|Zoogeographical patterns of flatfish (Pleuronectiformes) parasites in the Northeast Atlantic and the importance of the Portuguese coast as a transitional area|
Marques, J.F.; Santos, M.J.; Cabral, H.N. (2009). Zoogeographical patterns of flatfish (Pleuronectiformes) parasites in the Northeast Atlantic and the importance of the Portuguese coast as a transitional area. Sci. Mar. (Barc.) 73(3): 461-471
In: Scientia Marina (Barcelona). Consejo Superior de Investigaciones Científicas. Institut de Ciènces del Mar: Barcelona. ISSN 0214-8358, more
|Authors|| || Top |
- Marques, J.F.
- Santos, M.J.
- Cabral, H.N.
Parasites are recognised as an excellent source of information on the distribution of their hosts. Here, the macroparasite fauna of 20 species of Pleuronectiformes belonging to five different families and inhabiting the Portuguese coast was investigated and compared with that known in four other areas (the North Sea, north Northeast Atlantic, Mediterranean Sea and Northwest African coast) in order to determine (1) their zoogeographical pattern and (2) the role of the Portuguese coast as an intermediate biogeographic province. Macroparasites infecting Pleuronectiformes sampled along the Portuguese coast were collected using standard parasitological techniques, whereas data on those in the other four areas were obtained from the literature, rendering a total of 73 macroparasite species. Both sets of data were then compiled in a presence/absence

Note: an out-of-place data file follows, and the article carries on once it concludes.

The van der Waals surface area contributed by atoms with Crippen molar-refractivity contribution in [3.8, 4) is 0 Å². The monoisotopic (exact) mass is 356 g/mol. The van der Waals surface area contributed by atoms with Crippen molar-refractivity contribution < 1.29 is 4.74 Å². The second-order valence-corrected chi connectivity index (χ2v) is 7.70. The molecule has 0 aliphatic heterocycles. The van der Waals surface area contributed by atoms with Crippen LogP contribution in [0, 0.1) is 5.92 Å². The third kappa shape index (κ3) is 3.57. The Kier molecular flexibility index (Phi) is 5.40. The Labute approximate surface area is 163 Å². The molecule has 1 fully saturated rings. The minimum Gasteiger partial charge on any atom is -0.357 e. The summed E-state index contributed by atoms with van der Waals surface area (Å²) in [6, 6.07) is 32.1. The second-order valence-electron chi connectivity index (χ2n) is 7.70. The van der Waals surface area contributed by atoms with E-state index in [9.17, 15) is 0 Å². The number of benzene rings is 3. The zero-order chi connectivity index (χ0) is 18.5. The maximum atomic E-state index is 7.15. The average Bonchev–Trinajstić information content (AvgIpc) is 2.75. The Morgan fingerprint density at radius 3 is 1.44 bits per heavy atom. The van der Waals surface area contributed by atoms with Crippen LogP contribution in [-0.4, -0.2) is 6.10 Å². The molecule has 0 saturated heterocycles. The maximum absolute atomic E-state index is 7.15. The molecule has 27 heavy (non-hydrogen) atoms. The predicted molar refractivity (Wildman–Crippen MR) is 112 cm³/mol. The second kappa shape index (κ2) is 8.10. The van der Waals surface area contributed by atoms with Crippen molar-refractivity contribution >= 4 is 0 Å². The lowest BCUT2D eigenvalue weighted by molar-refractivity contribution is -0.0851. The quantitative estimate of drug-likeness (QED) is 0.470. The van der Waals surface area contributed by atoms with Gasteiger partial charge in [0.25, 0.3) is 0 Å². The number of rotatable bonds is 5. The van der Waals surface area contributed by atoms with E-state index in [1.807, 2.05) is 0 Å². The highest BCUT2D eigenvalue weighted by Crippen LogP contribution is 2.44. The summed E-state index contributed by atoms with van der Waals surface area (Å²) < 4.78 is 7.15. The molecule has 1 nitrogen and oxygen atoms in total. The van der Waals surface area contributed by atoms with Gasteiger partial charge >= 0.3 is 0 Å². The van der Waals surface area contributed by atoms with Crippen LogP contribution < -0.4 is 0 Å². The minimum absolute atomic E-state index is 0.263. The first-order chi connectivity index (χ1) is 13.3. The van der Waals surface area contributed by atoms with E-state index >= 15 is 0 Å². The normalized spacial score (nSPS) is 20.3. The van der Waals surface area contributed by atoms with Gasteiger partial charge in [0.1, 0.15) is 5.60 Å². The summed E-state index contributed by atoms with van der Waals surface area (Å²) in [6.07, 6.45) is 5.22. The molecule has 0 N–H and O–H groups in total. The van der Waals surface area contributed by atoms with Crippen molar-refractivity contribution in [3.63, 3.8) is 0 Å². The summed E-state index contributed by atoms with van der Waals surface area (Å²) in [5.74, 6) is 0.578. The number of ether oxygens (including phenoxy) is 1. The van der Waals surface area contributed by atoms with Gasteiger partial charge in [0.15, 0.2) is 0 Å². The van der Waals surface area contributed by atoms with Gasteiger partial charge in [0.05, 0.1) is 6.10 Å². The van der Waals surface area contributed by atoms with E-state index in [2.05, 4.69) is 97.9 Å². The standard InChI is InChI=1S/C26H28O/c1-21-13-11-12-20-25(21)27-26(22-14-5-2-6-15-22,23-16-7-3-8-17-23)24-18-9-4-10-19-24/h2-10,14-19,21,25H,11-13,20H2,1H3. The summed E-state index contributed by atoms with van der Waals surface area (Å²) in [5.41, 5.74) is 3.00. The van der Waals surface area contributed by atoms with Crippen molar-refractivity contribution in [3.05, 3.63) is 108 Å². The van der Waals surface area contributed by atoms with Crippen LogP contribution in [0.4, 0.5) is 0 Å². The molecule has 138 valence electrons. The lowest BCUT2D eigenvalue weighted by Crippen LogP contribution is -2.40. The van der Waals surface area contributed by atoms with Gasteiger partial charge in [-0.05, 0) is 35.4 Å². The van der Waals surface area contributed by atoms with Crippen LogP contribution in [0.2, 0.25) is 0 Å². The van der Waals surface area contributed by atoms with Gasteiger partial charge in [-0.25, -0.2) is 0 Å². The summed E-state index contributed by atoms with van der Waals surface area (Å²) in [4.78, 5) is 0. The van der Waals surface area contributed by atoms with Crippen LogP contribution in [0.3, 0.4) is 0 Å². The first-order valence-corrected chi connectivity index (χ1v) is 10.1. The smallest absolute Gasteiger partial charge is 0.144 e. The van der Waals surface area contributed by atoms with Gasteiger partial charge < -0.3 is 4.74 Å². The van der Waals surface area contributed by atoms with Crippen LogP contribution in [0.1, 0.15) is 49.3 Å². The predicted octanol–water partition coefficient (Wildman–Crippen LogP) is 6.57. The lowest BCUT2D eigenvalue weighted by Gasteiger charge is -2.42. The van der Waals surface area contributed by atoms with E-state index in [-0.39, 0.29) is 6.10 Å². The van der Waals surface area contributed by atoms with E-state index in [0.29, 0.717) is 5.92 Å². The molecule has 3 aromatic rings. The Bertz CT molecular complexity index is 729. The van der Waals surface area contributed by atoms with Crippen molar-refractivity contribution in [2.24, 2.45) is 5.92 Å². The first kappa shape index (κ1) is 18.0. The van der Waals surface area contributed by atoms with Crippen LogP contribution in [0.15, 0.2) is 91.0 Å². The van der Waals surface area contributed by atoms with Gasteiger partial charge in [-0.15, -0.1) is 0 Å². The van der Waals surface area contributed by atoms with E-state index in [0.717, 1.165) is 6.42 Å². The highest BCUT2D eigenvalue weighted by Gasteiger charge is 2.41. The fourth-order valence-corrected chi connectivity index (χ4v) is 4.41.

matrix. Hosts and macroparasites were placed into zoogeographical categories according to their known distribution, and patterns were evaluated using multidimensional scaling and cluster analysis. The zoogeography of hosts and parasites was not entirely concordant, although that of endoparasites was generally consistent with the patterns for marine free-living species. On the other hand, only specific ectoparasites truly mirrored the distribution of their hosts. These differences reflect the importance of host ecology and dispersal and environmental factors on the patterns revealed. The Portuguese coast seems to play a significant role in the distribution of Pleuronectiformes’ parasites along the Northeast Atlantic and Mediterranean Sea, due to its transitional character and to the sympatric occurrence of related hosts, both promoting the acquisition of new
parasite species or the maintenance of historical host-parasite relationships.